Otherwise I just have a pair of black shoes for my suit or just a dress shirt and tie, brown sandals with heel straps for everyday use in the summer (khaki shorts and a Hawaiian shirt or T-shirt), a pair of walking shoes for everyday use the rest of the year, and a good pair of winter boots. Some people wonder why their feet are always cold shoveling snow, and it's because they decide to do it in sneakers (that don't have water resistance or insulation.)
Was there another final debate?
After the final debate?
That followed the final debate?
That was really just childish bickering, pointing fingers, and attacks instead of an actual debate?
Toyota even gives you guides on their website for performing a few standard maintenance tasks: once others would just direct you to the dealer ship for. I know based on Haynes availability I'm more likely getting a Toyota car. Instead of buying another Jeep Patriot. There is no Haynes available for it at all, and doing anything means I need to hope someone posted a good guide on the Jeep forums (unofficial) that didn't disappear. It's a decent car (no problems mechanically), but has some interior issues: carpet easily gets torn by shoes, lid of the center armrest storage broke quickly because of a cheap plastic latch, spare needs more than a crossbar to get the bolt off (too deep down), lid covering spare is all plastic so it breaks easily, need to lean far forward to see the traffic light because of the windshield design, etc.
The instructor for my online class has an optional in class section for those that need it. Her class is the only offered at the school, so there is no choice other than online. She does this because online is for strong, independent learners. Others thrive better in a classroom setting. I'm one of those students that's either held back, or could be doing other things with my time so online is great. As for exams, I prefer the practical approach. In the business law course I took we only had a mid term and a final. Each had ten cases we were presented with, and had to argue based on the facts. There was no right or wrong position, so long as you stuck to one side, and was based on the facts and the law. A good management class I took used purely essay based questions for the tests. You had to write out short answers, and essays. The same for a history class I took. Other than those I felt multiple choice and true false were useless measurements. A student could just guess on some too easily.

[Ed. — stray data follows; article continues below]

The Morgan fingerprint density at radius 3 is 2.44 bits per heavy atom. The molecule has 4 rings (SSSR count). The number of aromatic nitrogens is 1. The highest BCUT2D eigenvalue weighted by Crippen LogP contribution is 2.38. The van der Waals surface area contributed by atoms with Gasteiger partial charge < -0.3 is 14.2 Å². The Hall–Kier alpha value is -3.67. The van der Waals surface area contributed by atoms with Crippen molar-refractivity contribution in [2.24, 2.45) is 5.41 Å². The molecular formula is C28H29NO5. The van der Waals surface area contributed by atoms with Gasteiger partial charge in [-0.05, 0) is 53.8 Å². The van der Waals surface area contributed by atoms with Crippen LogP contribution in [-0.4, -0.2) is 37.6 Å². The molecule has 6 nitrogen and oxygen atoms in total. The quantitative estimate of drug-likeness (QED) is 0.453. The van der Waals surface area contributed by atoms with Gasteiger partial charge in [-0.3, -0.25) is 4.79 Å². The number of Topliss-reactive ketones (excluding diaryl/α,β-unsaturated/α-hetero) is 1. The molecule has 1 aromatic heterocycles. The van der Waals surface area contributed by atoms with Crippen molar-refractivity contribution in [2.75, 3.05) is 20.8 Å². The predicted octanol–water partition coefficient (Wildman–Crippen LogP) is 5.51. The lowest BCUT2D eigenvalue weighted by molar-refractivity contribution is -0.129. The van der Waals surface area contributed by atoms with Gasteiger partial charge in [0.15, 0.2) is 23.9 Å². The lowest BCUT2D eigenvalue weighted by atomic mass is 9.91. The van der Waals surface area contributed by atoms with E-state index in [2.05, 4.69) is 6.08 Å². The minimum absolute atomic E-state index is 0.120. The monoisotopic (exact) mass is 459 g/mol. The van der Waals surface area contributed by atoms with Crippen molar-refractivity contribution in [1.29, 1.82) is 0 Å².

Perhaps requiring a series of papers written at home on the subject would be better then?
It would be a way of examining a students knowledge and understanding. Otherwise you only test the ability to cram at the last minute.
In general I think the text book model is inefficient in it's current form. Instead of one or two huge books, the system should go back to the six volume series type of books. Such as an academic history book you would find at Barnes and Noble in a format easy to hold in your hand. Textbooks always annoyed me because you just can't hold them comfortably or take them anywhere. My accounting text wasn't offered digitally, so I need to carry around a huge book that has 1,500 pages in it. Heck, it would save the textbook companies money. As I have seen the older accounting texts that were in a traditional format, and all in black and white. Most of the pages are way too busy, and there is no need for all of the color on them. With accounting all of the examples are simple tables. Journal entries and income statements don't need fancy colors.
Every time a movie is released on DVD or shown in the theaters it's copyright date is extended. This is part of the reason, other than making more money, DIsney does it's "Before it goes back in the vault" marketing: probably the second part of CD box sets too. Before copyright law was changed to allow home movie releases to extend copyright, they would release the film in theaters about every ten years. Like I said, it's the second part to the reason other than making more money. A convenience they lobbied congress for.